'In my view, it was a deliberate act of terror'

Environment minister adamant oil spill is Iran terror; defense figures skeptical

Gila Gamliel insists there’s a ‘direct link’ between Iran and tanker blamed for pollution; before ship was identified, she had said she believed the incident wasn’t deliberate

Environmental Protection Minister Gila Gamliel at a press conference regarding an oil spill on Israel's beaches, at the Ministry of Environmental Protection offices in Jerusalem on March 3, 2021. (Yonatan Sindel/Flash90)
Environmental Protection Minister Gila Gamliel at a press conference regarding an oil spill on Israel's beaches, at the Ministry of Environmental Protection offices in Jerusalem on March 3, 2021. (Yonatan Sindel/Flash90)

Environmental Protection Minister Gila Gamliel insisted Thursday that a huge oil spill that polluted most of the country’s beaches was an Iranian terror attack on Israel, despite having said in an interview a day earlier that she didn’t believe the spill was deliberate.

Gamliel contended that the spill, which forced the closure of beaches along Israel’s Mediterranean coast, was directly caused by Iran, even as defense officials have said it was not deliberate but rather a malfunction.

Speaking to Army Radio on Thursday morning, Gamliel pushed back at suggestions that the spill was an accident, saying, “To say that this isn’t terror is simply inappropriate.”

She went on to say there had been a “failure” by defense services in monitoring Iranian crude oil smuggled to beat international sanctions imposed on Syria due to its human rights record.

“I call on the defense establishment to do a check right now,” she said. She described the crude oil on tankers as an “ecological weapon” that threatens the country.

Asked directly if the spill was deliberate or an accident she said, “If they had fired a missile at an Israeli ship would anyone ask if it was a mistake or deliberate? In my view, it was a deliberate act of terror.”

A Libyan-owned ship, the Emerald, was smuggling crude oil from Iran to Syria at the time of the spill, the Environmental Protection Ministry said in a statement, citing satellite images by the TankerTrackers monitoring group. The ship has since returned to Iran and is currently anchored there.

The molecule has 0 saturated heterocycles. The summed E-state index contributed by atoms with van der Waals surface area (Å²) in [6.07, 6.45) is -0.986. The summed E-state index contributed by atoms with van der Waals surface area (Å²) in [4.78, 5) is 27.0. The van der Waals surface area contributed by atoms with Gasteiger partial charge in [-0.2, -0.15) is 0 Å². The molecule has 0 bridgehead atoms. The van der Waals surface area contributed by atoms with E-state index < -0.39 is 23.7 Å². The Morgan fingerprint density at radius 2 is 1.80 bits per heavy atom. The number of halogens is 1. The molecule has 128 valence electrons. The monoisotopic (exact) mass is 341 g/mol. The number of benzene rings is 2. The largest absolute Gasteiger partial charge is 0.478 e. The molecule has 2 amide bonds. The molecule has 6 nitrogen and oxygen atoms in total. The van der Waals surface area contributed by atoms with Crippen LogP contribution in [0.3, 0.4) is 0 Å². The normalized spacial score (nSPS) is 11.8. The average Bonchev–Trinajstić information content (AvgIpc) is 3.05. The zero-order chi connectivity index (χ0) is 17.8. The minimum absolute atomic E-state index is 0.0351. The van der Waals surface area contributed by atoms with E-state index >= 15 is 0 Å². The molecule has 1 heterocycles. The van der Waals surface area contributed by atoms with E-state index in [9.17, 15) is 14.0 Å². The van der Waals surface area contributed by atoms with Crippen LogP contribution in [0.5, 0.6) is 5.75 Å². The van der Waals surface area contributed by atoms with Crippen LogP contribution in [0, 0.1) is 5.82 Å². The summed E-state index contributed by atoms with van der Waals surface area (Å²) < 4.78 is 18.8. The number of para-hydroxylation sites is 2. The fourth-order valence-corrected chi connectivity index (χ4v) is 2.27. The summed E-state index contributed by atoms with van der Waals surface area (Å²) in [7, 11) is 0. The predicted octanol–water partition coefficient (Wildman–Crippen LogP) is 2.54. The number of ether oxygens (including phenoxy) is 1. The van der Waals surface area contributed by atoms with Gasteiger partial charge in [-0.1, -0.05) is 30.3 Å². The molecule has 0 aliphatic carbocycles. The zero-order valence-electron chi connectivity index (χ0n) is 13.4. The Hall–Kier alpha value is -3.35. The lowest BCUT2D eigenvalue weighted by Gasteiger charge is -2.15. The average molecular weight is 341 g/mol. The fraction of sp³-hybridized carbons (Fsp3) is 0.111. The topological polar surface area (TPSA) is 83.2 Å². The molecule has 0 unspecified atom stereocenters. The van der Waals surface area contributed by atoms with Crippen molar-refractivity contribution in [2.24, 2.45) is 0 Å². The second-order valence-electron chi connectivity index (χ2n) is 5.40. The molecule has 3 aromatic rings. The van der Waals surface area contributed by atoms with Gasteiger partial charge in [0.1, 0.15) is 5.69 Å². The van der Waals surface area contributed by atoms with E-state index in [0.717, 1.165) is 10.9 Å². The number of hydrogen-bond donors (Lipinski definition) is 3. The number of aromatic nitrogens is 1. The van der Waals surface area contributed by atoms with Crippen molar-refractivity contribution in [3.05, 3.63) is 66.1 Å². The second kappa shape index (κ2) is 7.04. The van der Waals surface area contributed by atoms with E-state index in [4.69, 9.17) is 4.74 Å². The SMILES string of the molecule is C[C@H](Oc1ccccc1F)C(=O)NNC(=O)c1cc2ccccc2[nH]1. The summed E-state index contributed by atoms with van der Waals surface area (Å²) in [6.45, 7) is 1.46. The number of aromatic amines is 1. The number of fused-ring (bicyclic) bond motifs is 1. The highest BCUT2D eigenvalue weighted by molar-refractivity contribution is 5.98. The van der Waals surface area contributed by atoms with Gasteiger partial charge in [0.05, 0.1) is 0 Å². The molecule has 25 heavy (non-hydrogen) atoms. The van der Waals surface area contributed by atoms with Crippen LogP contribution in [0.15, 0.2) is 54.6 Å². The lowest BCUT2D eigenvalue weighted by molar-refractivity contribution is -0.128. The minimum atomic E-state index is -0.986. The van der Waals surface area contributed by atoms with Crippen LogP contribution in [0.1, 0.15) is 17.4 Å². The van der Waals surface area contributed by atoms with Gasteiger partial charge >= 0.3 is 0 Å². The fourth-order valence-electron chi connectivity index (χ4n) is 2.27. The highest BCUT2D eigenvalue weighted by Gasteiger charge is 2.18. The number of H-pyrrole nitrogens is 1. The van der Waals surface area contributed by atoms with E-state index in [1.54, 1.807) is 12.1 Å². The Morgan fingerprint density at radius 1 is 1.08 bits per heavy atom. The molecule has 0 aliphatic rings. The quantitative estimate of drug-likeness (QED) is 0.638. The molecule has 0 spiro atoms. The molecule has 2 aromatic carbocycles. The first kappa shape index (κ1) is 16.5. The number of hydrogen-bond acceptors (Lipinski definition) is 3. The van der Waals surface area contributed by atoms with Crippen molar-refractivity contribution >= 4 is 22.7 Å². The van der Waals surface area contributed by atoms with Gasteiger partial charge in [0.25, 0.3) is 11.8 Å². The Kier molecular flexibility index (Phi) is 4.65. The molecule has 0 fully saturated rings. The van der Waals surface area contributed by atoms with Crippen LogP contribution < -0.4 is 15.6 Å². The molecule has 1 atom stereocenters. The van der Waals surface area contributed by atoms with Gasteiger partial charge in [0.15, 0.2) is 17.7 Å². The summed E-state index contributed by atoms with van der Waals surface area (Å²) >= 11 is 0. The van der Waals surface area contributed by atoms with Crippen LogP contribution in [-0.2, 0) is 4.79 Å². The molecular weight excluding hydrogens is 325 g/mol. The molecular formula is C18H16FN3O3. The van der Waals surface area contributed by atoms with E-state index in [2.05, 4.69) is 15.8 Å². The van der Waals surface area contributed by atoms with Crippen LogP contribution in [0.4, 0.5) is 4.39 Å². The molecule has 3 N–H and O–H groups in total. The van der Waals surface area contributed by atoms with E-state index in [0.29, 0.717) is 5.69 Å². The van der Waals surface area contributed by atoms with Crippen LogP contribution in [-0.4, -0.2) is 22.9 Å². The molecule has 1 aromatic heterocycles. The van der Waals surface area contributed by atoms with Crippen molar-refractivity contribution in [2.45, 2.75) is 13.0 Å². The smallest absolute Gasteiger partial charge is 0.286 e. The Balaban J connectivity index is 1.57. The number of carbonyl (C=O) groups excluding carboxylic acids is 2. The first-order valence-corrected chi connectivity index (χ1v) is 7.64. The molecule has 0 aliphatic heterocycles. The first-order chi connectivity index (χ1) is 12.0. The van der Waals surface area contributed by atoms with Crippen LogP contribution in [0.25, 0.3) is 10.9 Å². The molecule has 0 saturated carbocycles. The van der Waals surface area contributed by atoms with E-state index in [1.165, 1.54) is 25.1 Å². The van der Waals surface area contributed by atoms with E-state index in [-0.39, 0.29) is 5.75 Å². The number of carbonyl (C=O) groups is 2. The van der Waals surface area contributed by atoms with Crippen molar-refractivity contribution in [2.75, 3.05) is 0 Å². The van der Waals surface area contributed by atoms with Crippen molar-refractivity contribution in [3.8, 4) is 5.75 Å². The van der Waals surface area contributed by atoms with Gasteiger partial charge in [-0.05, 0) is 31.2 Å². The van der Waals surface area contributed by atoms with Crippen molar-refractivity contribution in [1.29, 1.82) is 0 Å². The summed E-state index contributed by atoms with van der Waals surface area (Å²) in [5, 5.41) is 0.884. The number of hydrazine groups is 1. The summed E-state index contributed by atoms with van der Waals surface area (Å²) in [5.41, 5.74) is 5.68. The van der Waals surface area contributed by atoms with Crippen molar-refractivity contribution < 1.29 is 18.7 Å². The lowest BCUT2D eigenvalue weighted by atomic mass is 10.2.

“Crude oil in the sea is a weapon that acts against the environment and public health, and against wildlife and against our coasts,” Gamliel said in a statement of her own.

“There is a direct link here to Iran,” Gamliel continued, urging the government to hold an emergency discussion about the matter with defense officials “to gain a broader understanding of the threats in Israel’s economic waters, which are not merely environmental.”

Pieces of tar that washed up onto the beach at the Gador Nature Reserve in northern Israel on March 1, 2021. (Yossi Aharoni)

On Wednesday Gamliel announced that Israel had identified the ship responsible for the spill and at a press conference later that evening she vowed to file a lawsuit over the leak.

She also pinned responsibility on Iran. “We have discovered that this wasn’t merely environmental criminality, but rather environmental terror,” she said at the press conference. “Now we have found that Iran doesn’t only carry out terror via nuclear weapons or via attempts to establish a presence on our borders. Iran carries out terrorism by damaging the environment.”

The minister’s allegation of Iran’s involvement was immediately disputed by senior security officials, however, with Channel 13 news reporting that Israel’s defense establishment “does not share this assessment.” The network said it was “striking” that neither the Mossad intelligence agency nor other defense bodies were involved in formulating Gamliel’s conclusion.

Channel 12 News on Thursday cited sources in the defense establishment as saying that Gamliel’s remarks were “very strange” and that there was no indication of a deliberate act of terror.

Ori Disatnik, the former commander of Israel’s submarine force, also cast doubt on Gamliel’s assessment.

Screen capture from video of Ori Distanik. (YouTube)